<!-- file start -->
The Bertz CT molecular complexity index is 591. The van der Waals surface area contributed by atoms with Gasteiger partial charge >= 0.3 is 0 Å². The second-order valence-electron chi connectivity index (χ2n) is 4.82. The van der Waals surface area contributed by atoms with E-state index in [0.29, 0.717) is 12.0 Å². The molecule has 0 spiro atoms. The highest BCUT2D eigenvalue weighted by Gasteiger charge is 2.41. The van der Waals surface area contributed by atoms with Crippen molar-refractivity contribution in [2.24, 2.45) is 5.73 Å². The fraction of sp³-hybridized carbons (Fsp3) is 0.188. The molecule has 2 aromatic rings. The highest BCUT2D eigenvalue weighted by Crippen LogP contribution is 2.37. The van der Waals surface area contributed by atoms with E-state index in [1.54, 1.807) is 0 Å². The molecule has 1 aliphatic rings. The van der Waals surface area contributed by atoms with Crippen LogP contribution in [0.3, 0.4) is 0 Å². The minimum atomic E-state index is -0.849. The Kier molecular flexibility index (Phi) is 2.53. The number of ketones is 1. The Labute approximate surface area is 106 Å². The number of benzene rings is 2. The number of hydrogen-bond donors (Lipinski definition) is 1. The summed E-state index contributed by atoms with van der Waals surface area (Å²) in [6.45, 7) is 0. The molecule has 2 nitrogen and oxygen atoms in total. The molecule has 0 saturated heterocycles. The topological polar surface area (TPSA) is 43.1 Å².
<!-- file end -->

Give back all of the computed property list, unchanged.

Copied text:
The Bertz CT molecular complexity index is 591. The van der Waals surface area contributed by atoms with Gasteiger partial charge >= 0.3 is 0 Å². The second-order valence-electron chi connectivity index (χ2n) is 4.82. The van der Waals surface area contributed by atoms with E-state index in [0.29, 0.717) is 12.0 Å². The molecule has 0 spiro atoms. The highest BCUT2D eigenvalue weighted by Gasteiger charge is 2.41. The van der Waals surface area contributed by atoms with Crippen molar-refractivity contribution in [2.24, 2.45) is 5.73 Å². The fraction of sp³-hybridized carbons (Fsp3) is 0.188. The molecule has 2 aromatic rings. The highest BCUT2D eigenvalue weighted by Crippen LogP contribution is 2.37. The van der Waals surface area contributed by atoms with E-state index in [1.54, 1.807) is 0 Å². The molecule has 1 aliphatic rings. The van der Waals surface area contributed by atoms with Crippen LogP contribution in [0.3, 0.4) is 0 Å². The minimum atomic E-state index is -0.849. The Kier molecular flexibility index (Phi) is 2.53. The number of ketones is 1. The Labute approximate surface area is 106 Å². The number of benzene rings is 2. The number of hydrogen-bond donors (Lipinski definition) is 1. The summed E-state index contributed by atoms with van der Waals surface area (Å²) in [6.45, 7) is 0. The molecule has 2 nitrogen and oxygen atoms in total. The molecule has 0 saturated heterocycles. The topological polar surface area (TPSA) is 43.1 Å².